In Sweet V. James, 2 R. I. 270, it was held that, “whatever may be the condition of the materials furnished, whether very rough or perfectly adapted to their purpose, * * * and from whomsoever they may have been Originally purchased, and although kept by the Contractor as merchandise, his lien is not affected by these considerations, proVided only they are incorporated in the work Contracted for.” So in Hinckley & Egery Iron Co. v. James, 51 Vt. 240, it was held that “a mechanic's lien covers only such of the materials furnished as are attached to the realty, so as to be a part of it at the time the memorandum required by statute is filed in the to Wn Clerk’s Office.” In Massachusetts it is expressly provided by statute that a person has a lien for “materials furnished and actually used in the erection of the building.” ReV. LaWS 1902, Vol. 2, c. 197, § 1. See, also, Smalley V. Gearing, 121 Mich. 190, 79 N. W. 1114, 80 N. W. 797; North v. Globe Fence Co., 144 Mich. 557, 108 N. W. 285; Deardorff v. Everhartt, 74 Mo. 37; McConnell V. Hewes, 50 W. Va. 33, 40 S. E. 436; Hill V. Bowers, 45 Kan. 592, 26 Pac. 13; Ryndak V. Seawell, 13 Okl. 737, 76 Pac. 170; Fitch v. Howitt, 32 Or. 396, 52 Pac. 192; Silvester V. Coe Quartz Mine Co., 80 Cal. 513, 22 Pac. 217; McAnally v. Hawkins Lumber Co., 109 Ala. 397, 19 South. 417; Wardlaw v. Troy Oil Mill, 74 S. C. 368, 53 S. E. 658, 114 Am. St. Rep. 1004. The principles of equitable estoppel are not applicable to the factS Of this case. It is accordingly the Opinion of this Court that the plaintiff is not entitled to a lien on the land and building for the materials furnished to the amount of $1,720.00, Which were not used in the construction of the building, but for a personal judgment only against the contractorS. With respect to the “particular controversy” in regard to the two steel columns, valued at $140, it appears from the findings of the referee that “they were made in a Ccordance with the specifications and were actually set up in the building by the contractors,” and that “later they Were removed at the request of the building committee of the L'Union Musicale, it being claimed that the columns had not been properly Set.” There is no finding, however, that these columns were not in fact properly set in the building, or that they were not of Suitable quality and dimensions and perfectly adapted to the purpose for which they were designed. They were in fact incorporated into the building and became a part of the realty. But it appears from the findings of the referee that after the building settled “the plans were remodeled, and the building Was constructed One Story lower than Was at first contemplated.” For aught that appears these COlumns Were “a benefit to the buildMe.)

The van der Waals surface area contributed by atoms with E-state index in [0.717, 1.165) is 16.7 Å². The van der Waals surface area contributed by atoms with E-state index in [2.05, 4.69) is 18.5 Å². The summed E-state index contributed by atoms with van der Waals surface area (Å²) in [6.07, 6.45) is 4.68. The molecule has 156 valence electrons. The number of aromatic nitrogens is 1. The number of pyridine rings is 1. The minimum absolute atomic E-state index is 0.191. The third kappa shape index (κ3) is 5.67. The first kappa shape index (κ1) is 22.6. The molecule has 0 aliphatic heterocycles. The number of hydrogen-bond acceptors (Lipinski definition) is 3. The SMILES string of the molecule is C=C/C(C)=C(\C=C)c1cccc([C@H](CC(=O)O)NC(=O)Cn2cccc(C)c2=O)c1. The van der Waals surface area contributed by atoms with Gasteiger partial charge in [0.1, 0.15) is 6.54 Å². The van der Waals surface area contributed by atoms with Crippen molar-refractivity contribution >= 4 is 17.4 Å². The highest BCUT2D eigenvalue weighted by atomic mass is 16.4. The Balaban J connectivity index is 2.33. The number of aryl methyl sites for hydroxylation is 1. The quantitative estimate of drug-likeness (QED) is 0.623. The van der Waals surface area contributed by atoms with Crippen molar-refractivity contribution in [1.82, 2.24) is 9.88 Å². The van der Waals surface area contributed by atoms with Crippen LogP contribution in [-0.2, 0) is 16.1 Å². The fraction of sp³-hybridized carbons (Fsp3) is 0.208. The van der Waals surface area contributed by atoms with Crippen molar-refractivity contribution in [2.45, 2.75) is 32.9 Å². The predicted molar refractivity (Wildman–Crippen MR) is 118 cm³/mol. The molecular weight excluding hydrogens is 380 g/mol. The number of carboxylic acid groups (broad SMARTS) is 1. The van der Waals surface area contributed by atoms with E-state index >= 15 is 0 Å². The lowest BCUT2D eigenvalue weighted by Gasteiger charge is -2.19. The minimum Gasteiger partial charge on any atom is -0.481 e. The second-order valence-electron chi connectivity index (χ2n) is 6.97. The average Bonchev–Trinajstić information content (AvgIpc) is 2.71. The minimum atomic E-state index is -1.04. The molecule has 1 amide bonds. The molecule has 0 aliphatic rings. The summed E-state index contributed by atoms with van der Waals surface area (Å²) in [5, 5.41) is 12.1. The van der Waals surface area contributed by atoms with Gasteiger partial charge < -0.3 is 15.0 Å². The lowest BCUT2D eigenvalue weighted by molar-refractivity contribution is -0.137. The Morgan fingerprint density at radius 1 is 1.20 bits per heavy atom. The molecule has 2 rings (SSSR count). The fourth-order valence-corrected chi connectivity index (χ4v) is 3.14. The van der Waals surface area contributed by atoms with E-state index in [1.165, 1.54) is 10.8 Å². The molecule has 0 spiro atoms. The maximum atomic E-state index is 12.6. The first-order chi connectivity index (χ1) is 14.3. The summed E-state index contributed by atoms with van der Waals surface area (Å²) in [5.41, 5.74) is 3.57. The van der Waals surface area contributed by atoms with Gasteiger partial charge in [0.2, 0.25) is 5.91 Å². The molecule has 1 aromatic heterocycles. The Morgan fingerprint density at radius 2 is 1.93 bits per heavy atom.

structed under the original plans. But they were removed by the owner, and so far as appears without the consent of either the contractors or the plaintiff, and Without any failure of duty in that respect on the part of the plaintiff. The lien to which the plaintiff Was entitled When the COlumnS became a part of the realty was not thereby defeated.

The conclusion, therefore, is that the certificate must be:

Personal judgment for the plaintiff for $1,720.60, with interest from September 21, 1910, against the defendants Chevalier and Ducharme Only.

Judgment for the plaintiff against Chevalier and Ducharme for $305.30, with interest thereon from September 21, 1910, and a lien therefor on the land and building deScribed in the Writ.

(108 Me. 467) HILL V. DAY et al. (Supreme Judicial Court of Maine. Nov., 1911.)

A landlord is under no greater duty to a
Subtenant respecting safety of the premises than
to the tenant.
[Ed. Note.—For other cases, see Landlord and
Tenant, Dec. Dig. § 162.*]

2. LANDLORD AND TENANT (§ 150*)—SAFETY OF PREMISES-LIABILITY OF LANDLORD. A lessor of a dwelling house does not impliedly warrant that it is reasonably fit for use, and is not bound to make repairs unless he has expressly agreed to do so; the principle of caveat emptor applying. [Ed. Note.—For other cases, see Landlord and #. Cent. Dig. §§ 536—557; Dec. Dig. §

3. LANDLORD AND TENANT (§ 164*) – SUBTENANTS—LANDLORD's LIABILITY. The lessor of a dwelling house is not liable to a subtenant for injury caused by plaster falling, in the absence of a showing of an agreement by the landlord to keep the premises in repair. [Ed. Note.—For other cases, see Landlord and #" Cent. Dig. §§ 630-641; Dec. Dig. §

4. LANDLORD AND TENANT (§ 169*)—DEFECTS IN PREMISES - KNOWLEDGE – EVIDENCE SUFFICIENCY. Evidence in an action by a subtenant against a landlord for injury caused by plaster falling held insufficient to show that the landlord knew of the defective condition. [Ed. Note.—For other cases, see Landlord and Tenant, Dec. Dig. § 169.*]

5. LANDLORD AND TENANT (§ 164*) – INJURY TO SUBTENANT – LANDLORD’S LIABILITY GRATUITOUS UNDERTAKING. A subtenant, suing the lessor of premises for injury caused by plaster falling, cannot show liability under gratuitous undertaking by the landlord to repair and negligent performance of the Work, in the absence of a showing that the Subtenant Was a party to the undertaking or knew of it before the accident. [Ed. Note.—For other cases, see Landlord and #. Cent. Dig. §§ 630–641; Dec. Dig. §